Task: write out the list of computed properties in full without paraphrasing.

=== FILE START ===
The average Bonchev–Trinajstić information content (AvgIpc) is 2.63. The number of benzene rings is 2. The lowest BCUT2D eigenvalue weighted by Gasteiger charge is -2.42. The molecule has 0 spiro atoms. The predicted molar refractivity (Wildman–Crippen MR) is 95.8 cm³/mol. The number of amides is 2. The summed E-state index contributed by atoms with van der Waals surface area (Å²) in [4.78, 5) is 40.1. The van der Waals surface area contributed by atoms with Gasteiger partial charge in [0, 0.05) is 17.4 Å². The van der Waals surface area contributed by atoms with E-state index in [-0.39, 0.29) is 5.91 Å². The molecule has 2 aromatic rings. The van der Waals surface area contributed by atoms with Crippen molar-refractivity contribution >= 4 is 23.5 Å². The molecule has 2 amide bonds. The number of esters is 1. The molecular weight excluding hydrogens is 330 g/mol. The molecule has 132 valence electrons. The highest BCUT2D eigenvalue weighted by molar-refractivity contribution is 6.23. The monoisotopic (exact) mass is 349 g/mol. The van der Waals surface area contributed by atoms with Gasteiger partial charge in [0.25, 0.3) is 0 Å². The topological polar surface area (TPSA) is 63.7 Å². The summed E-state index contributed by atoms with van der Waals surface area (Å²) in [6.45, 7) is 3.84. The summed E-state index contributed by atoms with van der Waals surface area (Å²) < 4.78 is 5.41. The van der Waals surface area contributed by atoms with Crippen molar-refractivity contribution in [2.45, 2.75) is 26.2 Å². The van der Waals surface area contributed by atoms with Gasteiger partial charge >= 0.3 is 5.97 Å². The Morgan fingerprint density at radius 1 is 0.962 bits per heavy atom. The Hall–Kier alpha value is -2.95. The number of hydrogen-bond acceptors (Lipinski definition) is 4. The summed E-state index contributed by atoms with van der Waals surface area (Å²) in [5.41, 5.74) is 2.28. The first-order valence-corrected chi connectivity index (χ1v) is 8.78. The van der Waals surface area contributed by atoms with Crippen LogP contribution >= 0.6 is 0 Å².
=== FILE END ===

The average Bonchev–Trinajstić information content (AvgIpc) is 2.63. The number of benzene rings is 2. The lowest BCUT2D eigenvalue weighted by Gasteiger charge is -2.42. The molecule has 0 spiro atoms. The predicted molar refractivity (Wildman–Crippen MR) is 95.8 cm³/mol. The number of amides is 2. The summed E-state index contributed by atoms with van der Waals surface area (Å²) in [4.78, 5) is 40.1. The van der Waals surface area contributed by atoms with Gasteiger partial charge in [0, 0.05) is 17.4 Å². The van der Waals surface area contributed by atoms with E-state index in [-0.39, 0.29) is 5.91 Å². The molecule has 2 aromatic rings. The van der Waals surface area contributed by atoms with Crippen molar-refractivity contribution >= 4 is 23.5 Å². The molecule has 2 amide bonds. The number of esters is 1. The molecular weight excluding hydrogens is 330 g/mol. The molecule has 132 valence electrons. The highest BCUT2D eigenvalue weighted by molar-refractivity contribution is 6.23. The monoisotopic (exact) mass is 349 g/mol. The van der Waals surface area contributed by atoms with Gasteiger partial charge in [0.25, 0.3) is 0 Å². The topological polar surface area (TPSA) is 63.7 Å². The summed E-state index contributed by atoms with van der Waals surface area (Å²) in [6.45, 7) is 3.84. The summed E-state index contributed by atoms with van der Waals surface area (Å²) < 4.78 is 5.41. The van der Waals surface area contributed by atoms with Crippen molar-refractivity contribution in [2.45, 2.75) is 26.2 Å². The van der Waals surface area contributed by atoms with Gasteiger partial charge >= 0.3 is 5.97 Å². The Morgan fingerprint density at radius 1 is 0.962 bits per heavy atom. The Hall–Kier alpha value is -2.95. The number of hydrogen-bond acceptors (Lipinski definition) is 4. The summed E-state index contributed by atoms with van der Waals surface area (Å²) in [5.41, 5.74) is 2.28. The first-order valence-corrected chi connectivity index (χ1v) is 8.78. The van der Waals surface area contributed by atoms with Crippen LogP contribution >= 0.6 is 0 Å².